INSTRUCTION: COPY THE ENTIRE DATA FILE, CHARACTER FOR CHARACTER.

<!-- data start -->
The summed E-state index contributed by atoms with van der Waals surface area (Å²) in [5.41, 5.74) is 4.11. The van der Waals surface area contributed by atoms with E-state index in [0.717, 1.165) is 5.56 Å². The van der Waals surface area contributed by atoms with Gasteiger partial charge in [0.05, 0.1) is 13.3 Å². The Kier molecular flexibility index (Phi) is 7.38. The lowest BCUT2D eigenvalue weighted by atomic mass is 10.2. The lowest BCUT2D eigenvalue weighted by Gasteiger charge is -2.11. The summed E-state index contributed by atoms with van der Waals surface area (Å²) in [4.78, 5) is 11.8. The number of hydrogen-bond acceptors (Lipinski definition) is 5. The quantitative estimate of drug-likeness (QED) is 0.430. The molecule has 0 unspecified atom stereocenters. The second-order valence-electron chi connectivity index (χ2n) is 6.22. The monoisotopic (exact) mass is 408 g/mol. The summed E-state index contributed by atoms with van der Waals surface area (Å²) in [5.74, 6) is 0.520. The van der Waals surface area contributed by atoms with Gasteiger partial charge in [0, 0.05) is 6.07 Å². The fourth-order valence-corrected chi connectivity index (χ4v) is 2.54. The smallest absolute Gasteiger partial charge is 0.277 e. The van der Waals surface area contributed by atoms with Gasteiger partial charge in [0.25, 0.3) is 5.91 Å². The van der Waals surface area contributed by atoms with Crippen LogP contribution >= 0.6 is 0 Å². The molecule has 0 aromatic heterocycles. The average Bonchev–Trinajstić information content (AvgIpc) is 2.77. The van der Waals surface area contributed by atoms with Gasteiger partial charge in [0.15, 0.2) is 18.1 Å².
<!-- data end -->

The summed E-state index contributed by atoms with van der Waals surface area (Å²) in [5.41, 5.74) is 4.11. The van der Waals surface area contributed by atoms with E-state index in [0.717, 1.165) is 5.56 Å². The van der Waals surface area contributed by atoms with Gasteiger partial charge in [0.05, 0.1) is 13.3 Å². The Kier molecular flexibility index (Phi) is 7.38. The lowest BCUT2D eigenvalue weighted by atomic mass is 10.2. The lowest BCUT2D eigenvalue weighted by Gasteiger charge is -2.11. The summed E-state index contributed by atoms with van der Waals surface area (Å²) in [4.78, 5) is 11.8. The number of hydrogen-bond acceptors (Lipinski definition) is 5. The quantitative estimate of drug-likeness (QED) is 0.430. The molecule has 0 unspecified atom stereocenters. The second-order valence-electron chi connectivity index (χ2n) is 6.22. The monoisotopic (exact) mass is 408 g/mol. The summed E-state index contributed by atoms with van der Waals surface area (Å²) in [5.74, 6) is 0.520. The van der Waals surface area contributed by atoms with Gasteiger partial charge in [0, 0.05) is 6.07 Å². The fourth-order valence-corrected chi connectivity index (χ4v) is 2.54. The smallest absolute Gasteiger partial charge is 0.277 e. The van der Waals surface area contributed by atoms with Gasteiger partial charge in [0.25, 0.3) is 5.91 Å². The van der Waals surface area contributed by atoms with Crippen LogP contribution >= 0.6 is 0 Å². The molecule has 0 aromatic heterocycles. The average Bonchev–Trinajstić information content (AvgIpc) is 2.77. The van der Waals surface area contributed by atoms with Gasteiger partial charge in [0.15, 0.2) is 18.1 Å².